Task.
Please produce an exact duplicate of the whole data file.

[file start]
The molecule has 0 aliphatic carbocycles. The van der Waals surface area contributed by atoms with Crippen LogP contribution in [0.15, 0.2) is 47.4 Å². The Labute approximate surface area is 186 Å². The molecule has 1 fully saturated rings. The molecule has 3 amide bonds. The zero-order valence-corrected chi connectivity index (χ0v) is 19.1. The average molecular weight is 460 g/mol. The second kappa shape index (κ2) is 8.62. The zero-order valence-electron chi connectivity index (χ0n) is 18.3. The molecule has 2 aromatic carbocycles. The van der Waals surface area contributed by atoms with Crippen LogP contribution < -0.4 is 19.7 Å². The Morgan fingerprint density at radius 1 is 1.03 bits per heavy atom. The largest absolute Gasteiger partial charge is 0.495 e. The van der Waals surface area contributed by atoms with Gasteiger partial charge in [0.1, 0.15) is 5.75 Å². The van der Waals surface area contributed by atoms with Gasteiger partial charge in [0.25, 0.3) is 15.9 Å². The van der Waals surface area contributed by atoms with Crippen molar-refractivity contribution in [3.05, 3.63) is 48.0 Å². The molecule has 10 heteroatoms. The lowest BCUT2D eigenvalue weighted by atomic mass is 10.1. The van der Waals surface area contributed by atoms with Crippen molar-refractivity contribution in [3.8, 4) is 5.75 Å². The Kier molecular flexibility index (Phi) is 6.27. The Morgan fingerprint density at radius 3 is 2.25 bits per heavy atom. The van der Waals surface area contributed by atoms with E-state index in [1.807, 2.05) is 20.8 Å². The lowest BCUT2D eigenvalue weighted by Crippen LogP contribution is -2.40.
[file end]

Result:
The molecule has 0 aliphatic carbocycles. The van der Waals surface area contributed by atoms with Crippen LogP contribution in [0.15, 0.2) is 47.4 Å². The Labute approximate surface area is 186 Å². The molecule has 1 fully saturated rings. The molecule has 3 amide bonds. The zero-order valence-corrected chi connectivity index (χ0v) is 19.1. The average molecular weight is 460 g/mol. The second kappa shape index (κ2) is 8.62. The zero-order valence-electron chi connectivity index (χ0n) is 18.3. The molecule has 2 aromatic carbocycles. The van der Waals surface area contributed by atoms with Crippen LogP contribution < -0.4 is 19.7 Å². The Morgan fingerprint density at radius 1 is 1.03 bits per heavy atom. The largest absolute Gasteiger partial charge is 0.495 e. The van der Waals surface area contributed by atoms with Gasteiger partial charge in [0.1, 0.15) is 5.75 Å². The van der Waals surface area contributed by atoms with Gasteiger partial charge in [0.25, 0.3) is 15.9 Å². The van der Waals surface area contributed by atoms with Crippen molar-refractivity contribution in [3.05, 3.63) is 48.0 Å². The molecule has 10 heteroatoms. The lowest BCUT2D eigenvalue weighted by atomic mass is 10.1. The van der Waals surface area contributed by atoms with Crippen molar-refractivity contribution in [3.8, 4) is 5.75 Å². The Kier molecular flexibility index (Phi) is 6.27. The Morgan fingerprint density at radius 3 is 2.25 bits per heavy atom. The van der Waals surface area contributed by atoms with E-state index in [1.807, 2.05) is 20.8 Å². The lowest BCUT2D eigenvalue weighted by Crippen LogP contribution is -2.40.